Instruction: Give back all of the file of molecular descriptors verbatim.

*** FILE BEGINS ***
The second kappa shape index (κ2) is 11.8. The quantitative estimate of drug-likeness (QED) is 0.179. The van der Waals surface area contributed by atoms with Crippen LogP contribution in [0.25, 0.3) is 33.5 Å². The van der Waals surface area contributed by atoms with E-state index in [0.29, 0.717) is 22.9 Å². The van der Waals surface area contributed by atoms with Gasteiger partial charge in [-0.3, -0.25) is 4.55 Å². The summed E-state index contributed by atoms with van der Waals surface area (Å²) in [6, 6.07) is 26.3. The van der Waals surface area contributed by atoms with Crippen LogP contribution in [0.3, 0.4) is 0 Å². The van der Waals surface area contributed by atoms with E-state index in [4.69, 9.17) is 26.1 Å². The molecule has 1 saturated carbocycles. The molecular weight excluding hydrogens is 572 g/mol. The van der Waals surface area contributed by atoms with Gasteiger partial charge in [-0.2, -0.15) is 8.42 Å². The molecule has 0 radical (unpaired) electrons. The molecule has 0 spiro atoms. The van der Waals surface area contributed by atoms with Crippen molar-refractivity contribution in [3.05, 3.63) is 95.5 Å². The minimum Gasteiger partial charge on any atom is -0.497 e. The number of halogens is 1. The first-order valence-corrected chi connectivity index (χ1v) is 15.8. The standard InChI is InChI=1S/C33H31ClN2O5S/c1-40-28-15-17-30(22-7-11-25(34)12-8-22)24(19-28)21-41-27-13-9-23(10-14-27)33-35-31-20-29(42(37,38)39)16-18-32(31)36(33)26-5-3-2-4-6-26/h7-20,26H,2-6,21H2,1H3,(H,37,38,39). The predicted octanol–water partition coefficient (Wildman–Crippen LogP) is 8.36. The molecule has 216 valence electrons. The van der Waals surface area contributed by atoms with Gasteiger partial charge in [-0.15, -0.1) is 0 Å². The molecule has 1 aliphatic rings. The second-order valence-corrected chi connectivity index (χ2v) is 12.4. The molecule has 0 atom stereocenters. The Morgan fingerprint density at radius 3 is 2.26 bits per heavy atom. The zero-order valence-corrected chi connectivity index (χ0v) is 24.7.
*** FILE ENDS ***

The second kappa shape index (κ2) is 11.8. The quantitative estimate of drug-likeness (QED) is 0.179. The van der Waals surface area contributed by atoms with Crippen LogP contribution in [0.25, 0.3) is 33.5 Å². The van der Waals surface area contributed by atoms with E-state index in [0.29, 0.717) is 22.9 Å². The van der Waals surface area contributed by atoms with Gasteiger partial charge in [-0.3, -0.25) is 4.55 Å². The summed E-state index contributed by atoms with van der Waals surface area (Å²) in [6, 6.07) is 26.3. The van der Waals surface area contributed by atoms with Crippen LogP contribution in [0.3, 0.4) is 0 Å². The van der Waals surface area contributed by atoms with E-state index in [4.69, 9.17) is 26.1 Å². The molecule has 1 saturated carbocycles. The molecular weight excluding hydrogens is 572 g/mol. The van der Waals surface area contributed by atoms with Gasteiger partial charge in [-0.2, -0.15) is 8.42 Å². The molecule has 0 radical (unpaired) electrons. The molecule has 0 spiro atoms. The van der Waals surface area contributed by atoms with Crippen molar-refractivity contribution in [3.05, 3.63) is 95.5 Å². The minimum Gasteiger partial charge on any atom is -0.497 e. The number of halogens is 1. The first-order valence-corrected chi connectivity index (χ1v) is 15.8. The standard InChI is InChI=1S/C33H31ClN2O5S/c1-40-28-15-17-30(22-7-11-25(34)12-8-22)24(19-28)21-41-27-13-9-23(10-14-27)33-35-31-20-29(42(37,38)39)16-18-32(31)36(33)26-5-3-2-4-6-26/h7-20,26H,2-6,21H2,1H3,(H,37,38,39). The predicted octanol–water partition coefficient (Wildman–Crippen LogP) is 8.36. The molecule has 216 valence electrons. The van der Waals surface area contributed by atoms with Gasteiger partial charge in [-0.15, -0.1) is 0 Å². The molecule has 1 aliphatic rings. The second-order valence-corrected chi connectivity index (χ2v) is 12.4. The molecule has 0 atom stereocenters. The Morgan fingerprint density at radius 3 is 2.26 bits per heavy atom. The zero-order valence-corrected chi connectivity index (χ0v) is 24.7.